Childhood-onset inflammatory bowel disease (IBD) is known to cause painful gastrointestinal symptoms, but a new study of Swedish patients finds that it is also associated with an increased risk of cancer.
Childhood-onset inflammatory bowel disease (IBD) is known to cause painful gastrointestinal symptoms, but a new study of Swedish patients finds that it also is associated with an increased risk of cancer.
According to the study, published in the BMJ, the rates of colorectal cancer (CRC) among adults with IBD are declining, perhaps due to guidelines recommending frequent surveillance colonoscopies. However, little research has explored whether childhood-onset IBD is associated with a higher risk of cancer—colorectal or any other type.
The researchers set out to fill this gap in the literature by conducting a nationwide cohort study based on Swedish Patient Register data from 1964 to 2014. They collected information on diagnosis of IBD in childhood, relevant surgeries and drugs, family history of cancer, and eventual diagnosis of cancer.
Across the 5 decades of data, 9405 patients with childhood-onset IBD were identified: 49% had ulcerative colitis, 41% had Crohn’s disease, and the rest had unclassified IBD. These patients were matched to up to 10 reference individuals by sex, year of birth, and place of residence. The rate of primary cancers in the IBD group was 3.3 per 1000 person-years, compared with 1.5 per 1000 person-years in the matched group. In other words, there was an additional case of cancer for every 556 patients with IBD followed for a year compared with the reference patients.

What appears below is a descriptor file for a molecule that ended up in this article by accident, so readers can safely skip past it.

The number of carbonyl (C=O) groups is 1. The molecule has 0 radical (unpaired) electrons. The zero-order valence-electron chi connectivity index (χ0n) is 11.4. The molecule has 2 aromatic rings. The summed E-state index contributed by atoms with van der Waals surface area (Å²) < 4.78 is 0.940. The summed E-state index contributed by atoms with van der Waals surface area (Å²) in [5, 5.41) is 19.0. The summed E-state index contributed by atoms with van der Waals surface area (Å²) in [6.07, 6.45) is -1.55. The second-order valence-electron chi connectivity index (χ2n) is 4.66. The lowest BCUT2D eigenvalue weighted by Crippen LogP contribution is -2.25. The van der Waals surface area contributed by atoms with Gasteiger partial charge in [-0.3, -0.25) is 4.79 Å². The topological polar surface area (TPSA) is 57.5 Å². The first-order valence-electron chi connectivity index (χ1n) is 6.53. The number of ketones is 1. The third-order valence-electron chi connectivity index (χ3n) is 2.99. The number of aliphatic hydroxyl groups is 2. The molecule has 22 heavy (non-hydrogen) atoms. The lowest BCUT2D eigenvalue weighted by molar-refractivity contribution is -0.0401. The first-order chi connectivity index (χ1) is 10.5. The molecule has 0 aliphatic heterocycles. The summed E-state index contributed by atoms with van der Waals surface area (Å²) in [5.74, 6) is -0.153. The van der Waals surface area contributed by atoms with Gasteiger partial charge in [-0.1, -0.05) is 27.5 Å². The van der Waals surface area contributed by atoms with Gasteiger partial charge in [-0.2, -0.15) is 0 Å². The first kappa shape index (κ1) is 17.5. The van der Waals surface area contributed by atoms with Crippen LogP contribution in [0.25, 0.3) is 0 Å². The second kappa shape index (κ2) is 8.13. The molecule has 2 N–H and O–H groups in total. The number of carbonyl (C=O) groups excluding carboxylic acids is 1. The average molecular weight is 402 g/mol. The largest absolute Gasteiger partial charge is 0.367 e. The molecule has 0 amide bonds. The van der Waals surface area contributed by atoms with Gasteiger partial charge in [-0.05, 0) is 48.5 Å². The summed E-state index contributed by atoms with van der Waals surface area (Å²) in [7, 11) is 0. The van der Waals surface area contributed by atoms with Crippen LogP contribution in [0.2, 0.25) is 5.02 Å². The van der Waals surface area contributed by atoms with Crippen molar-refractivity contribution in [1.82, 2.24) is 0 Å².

Patients with childhood-onset IBD had a 2.2-fold higher relative risk of cancer, and the risk was higher among those with ulcerative colitis rather than Crohn’s disease. The hazard ratio for cancer was higher for those who were younger in age when they were first diagnosed with IBD. The researchers also found that several disease phenotypes were associated with higher cancer risk, such as primary sclerosing cholangitis.
There was an increased risk of specific cancers associated with IBD, particularly CRC, small intestinal cancer, and liver cancer. Overall, there was a hazard ratio of 18.0 for gastrointestinal cancers in those with childhood-onset IBD.
The study authors hypothesized that some types of cancers may be detected earlier due to the endoscopies recommended for patients with IBD, which could partly explain the higher cancer rates. They also noted that the severity and duration of chronic inflammation may drive cancer risk. The authors recommend that their findings be taken into account when creating strategies for cancer surveillance.
According to an accompanying editorial, this “thoughtful and thorough investigation” should be used to inform the design of other cohort studies of patients with childhood-onset IBD to strengthen the evidence supporting increased cancer risk.
“International efforts to confirm the findings of this Swedish cohort and extend their reach to the increasing number of children diagnosed as having inflammatory bowel disease globally will help to improve decision making for the many patients and their families who must choose between different options for both treatment and surveillance,” the editorial concluded.